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Weight gain or weight loss can be linked with depression. Both can be affected by the other, and it is hard to know which comes first. In research conducted in the Netherlands in coordination with psychologists, it was found out that obesity can increase the chances of having depression by 55 percent. Also, having depression could lead to excess or overeating, that increases obesity by 58 percent.

The limbic is the part of the brain that is responsible for the emotion which also controls the appetite. When a person is depressed, his or her emotional part of the brain can get disturbed, and that leads to the disturbance of the appetite, too.  This is why depression and weight issues are linked to each other.

Weight management can also be a sensitive issue. People who are overweight see themselves as “ugly” or “unwanted” because of the beauty industry standards. Then, this can be a cause of depression that makes you want to eat more to soothe your emotions, and this can be a cycle.

Also, the medication used to treat depression have some side effects that can cause weight gain or weight loss.

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Depression And Weight Gain Versus Weight Loss

As said before, when depression sets in, it signals the part of the brain responsible for emotions which set off your appetite. People have different problems with depression and weight management because you either have depression and weight gain or depression and weight loss.

Whether you gain or lose weight is because of your unique biology and your coping mechanisms. But, bot weight gain and weight loss can both be possible for someone who has depression.

The type of depression symptoms your experience might have something to do with whether you gain or lose weight. It all depends on how depression affects your body, and for some, they might not have any appetite, and for some, they might eat in excess.

Depression and weight gain is a much more common problem than depression and weight loss. A person with depression may not be able to eat but won’t lose weight at dangerous levels. But for people who are experiencing weight gain, they might become obese and develop heart disease, diabetes, and obesity.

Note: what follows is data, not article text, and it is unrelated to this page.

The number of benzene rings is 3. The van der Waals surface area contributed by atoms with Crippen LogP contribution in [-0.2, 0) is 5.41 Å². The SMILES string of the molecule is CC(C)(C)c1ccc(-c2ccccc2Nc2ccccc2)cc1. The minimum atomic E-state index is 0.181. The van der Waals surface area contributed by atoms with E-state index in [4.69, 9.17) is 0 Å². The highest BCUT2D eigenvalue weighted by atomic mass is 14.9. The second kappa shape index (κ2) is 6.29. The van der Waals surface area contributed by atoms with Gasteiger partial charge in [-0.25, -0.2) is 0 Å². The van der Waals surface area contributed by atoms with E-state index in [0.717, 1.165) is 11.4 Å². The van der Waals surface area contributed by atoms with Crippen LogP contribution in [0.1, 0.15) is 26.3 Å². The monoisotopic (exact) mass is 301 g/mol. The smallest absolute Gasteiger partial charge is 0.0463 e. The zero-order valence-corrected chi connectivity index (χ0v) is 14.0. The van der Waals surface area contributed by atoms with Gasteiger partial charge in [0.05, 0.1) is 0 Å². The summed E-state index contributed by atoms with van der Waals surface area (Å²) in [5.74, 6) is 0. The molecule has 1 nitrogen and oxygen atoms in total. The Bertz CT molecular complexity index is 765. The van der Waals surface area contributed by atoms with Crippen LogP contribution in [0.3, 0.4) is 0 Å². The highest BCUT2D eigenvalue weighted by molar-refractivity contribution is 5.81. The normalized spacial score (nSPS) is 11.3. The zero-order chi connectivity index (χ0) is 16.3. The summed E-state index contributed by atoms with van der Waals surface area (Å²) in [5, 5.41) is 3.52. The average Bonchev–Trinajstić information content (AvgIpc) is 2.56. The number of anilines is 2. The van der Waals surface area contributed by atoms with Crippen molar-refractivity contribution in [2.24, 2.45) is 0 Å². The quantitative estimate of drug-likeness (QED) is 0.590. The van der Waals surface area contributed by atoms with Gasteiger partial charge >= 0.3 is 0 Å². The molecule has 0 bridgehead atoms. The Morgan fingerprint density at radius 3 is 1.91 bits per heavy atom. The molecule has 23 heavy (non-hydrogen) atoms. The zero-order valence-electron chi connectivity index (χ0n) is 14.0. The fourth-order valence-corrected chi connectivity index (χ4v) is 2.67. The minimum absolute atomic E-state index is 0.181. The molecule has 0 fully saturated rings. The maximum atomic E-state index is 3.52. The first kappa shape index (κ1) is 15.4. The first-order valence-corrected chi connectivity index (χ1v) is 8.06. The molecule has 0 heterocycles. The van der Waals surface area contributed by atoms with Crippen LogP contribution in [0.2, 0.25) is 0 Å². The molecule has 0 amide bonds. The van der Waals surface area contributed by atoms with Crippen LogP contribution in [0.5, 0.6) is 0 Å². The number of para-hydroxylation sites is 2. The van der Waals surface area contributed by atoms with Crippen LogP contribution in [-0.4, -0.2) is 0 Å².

The Relationship Between Depression And Eating Disorders

There are two major types of eating disorders that are tied with depression: binge – eating disorder; is characterized by overeating as a way of coping with unwanted emotions and bulimia; an eating disorder that causes the person to overeat and then try to get rid of it, usually by vomiting.

In a study conducted, bulimia has affected a high percentage of people with depression, with 50% of them diagnosed with major depression. So treating the depression can also help in weight management for people with bulimia.

Depression treatments can also help with treating binge – eating disorder because people tend to eat to compensate for their negative emotions.

Anorexia nervosa, on the other hand, is an entirely different form of mental illness and is not tied with depression.

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Tips For Healthy Weight Management

Finding a way to battle both depression and weight gain can be a difficult job. Finding a way to do both is very important to help lower risks of other serious problems.

Here are some helpful tips for managing your weight:

Examine The Relationship Between Your Depression And Food.

Analyze your feelings with your weight and be mindful with what you eat. You need to set boundaries and limits to help you manage your weight. Think about your food as your power source to a healthy life and not just something to cope with your emotions.

Take It Slow.

You may be feeling overwhelmed when suffering from depression, so taking weight management slowly can be right for you. If you want to start cutting out sugar in your food, try to eliminate them for at least a week and see if you can handle another week until you cut sugar completely.

Turn The TV Off And Get Moving.

Depression can make you feel tired but making yourself stand up and get out of the house can give you positive energy, and it will also help you with maintaining or losing weight. Every small step counts. You don’t have to hit the gym or run five miles immediately. Gradually do physical activities.

Ask Your Doctor If Your Medication Is Interfering With Your Weight-Management Efforts.

It’s good to ask your doctor if your medication is adding to your weight gain or weight loss. Then, from there, you can consult with your doctor to try other medicines that suit your weight-management goals.

Consult With A Registered Dietitian.

Having a dietitian help you with weight management is one less worry. You can now be sure that the food you eat is suitable for the kind of weight management you are doing and with a dietitian to help you, you are on your way to being better.